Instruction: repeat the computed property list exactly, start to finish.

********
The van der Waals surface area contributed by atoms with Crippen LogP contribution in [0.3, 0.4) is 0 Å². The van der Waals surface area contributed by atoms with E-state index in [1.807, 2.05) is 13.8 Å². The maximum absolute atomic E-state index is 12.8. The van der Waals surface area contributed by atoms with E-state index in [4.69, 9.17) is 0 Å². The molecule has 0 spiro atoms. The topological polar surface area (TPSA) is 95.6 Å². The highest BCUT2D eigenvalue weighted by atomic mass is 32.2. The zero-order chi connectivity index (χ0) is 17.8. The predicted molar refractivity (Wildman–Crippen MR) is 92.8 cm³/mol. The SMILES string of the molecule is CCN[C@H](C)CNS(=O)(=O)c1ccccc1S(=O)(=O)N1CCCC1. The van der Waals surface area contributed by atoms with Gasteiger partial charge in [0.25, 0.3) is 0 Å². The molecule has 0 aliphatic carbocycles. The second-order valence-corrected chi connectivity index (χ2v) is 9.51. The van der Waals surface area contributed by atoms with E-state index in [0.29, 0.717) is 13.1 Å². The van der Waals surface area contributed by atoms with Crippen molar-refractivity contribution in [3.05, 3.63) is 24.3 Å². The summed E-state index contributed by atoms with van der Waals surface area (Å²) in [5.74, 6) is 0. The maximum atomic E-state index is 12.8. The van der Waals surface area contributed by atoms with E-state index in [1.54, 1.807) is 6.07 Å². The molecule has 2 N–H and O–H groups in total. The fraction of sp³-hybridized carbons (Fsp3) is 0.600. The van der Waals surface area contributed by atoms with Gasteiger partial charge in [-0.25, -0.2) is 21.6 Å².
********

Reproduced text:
The van der Waals surface area contributed by atoms with Crippen LogP contribution in [0.3, 0.4) is 0 Å². The van der Waals surface area contributed by atoms with E-state index in [1.807, 2.05) is 13.8 Å². The maximum absolute atomic E-state index is 12.8. The van der Waals surface area contributed by atoms with E-state index in [4.69, 9.17) is 0 Å². The molecule has 0 spiro atoms. The topological polar surface area (TPSA) is 95.6 Å². The highest BCUT2D eigenvalue weighted by atomic mass is 32.2. The zero-order chi connectivity index (χ0) is 17.8. The predicted molar refractivity (Wildman–Crippen MR) is 92.8 cm³/mol. The SMILES string of the molecule is CCN[C@H](C)CNS(=O)(=O)c1ccccc1S(=O)(=O)N1CCCC1. The van der Waals surface area contributed by atoms with Gasteiger partial charge in [0.25, 0.3) is 0 Å². The molecule has 0 aliphatic carbocycles. The second-order valence-corrected chi connectivity index (χ2v) is 9.51. The van der Waals surface area contributed by atoms with E-state index in [0.29, 0.717) is 13.1 Å². The van der Waals surface area contributed by atoms with Crippen molar-refractivity contribution in [3.05, 3.63) is 24.3 Å². The summed E-state index contributed by atoms with van der Waals surface area (Å²) in [5.74, 6) is 0. The maximum atomic E-state index is 12.8. The van der Waals surface area contributed by atoms with E-state index in [1.54, 1.807) is 6.07 Å². The molecule has 2 N–H and O–H groups in total. The fraction of sp³-hybridized carbons (Fsp3) is 0.600. The van der Waals surface area contributed by atoms with Gasteiger partial charge in [-0.25, -0.2) is 21.6 Å².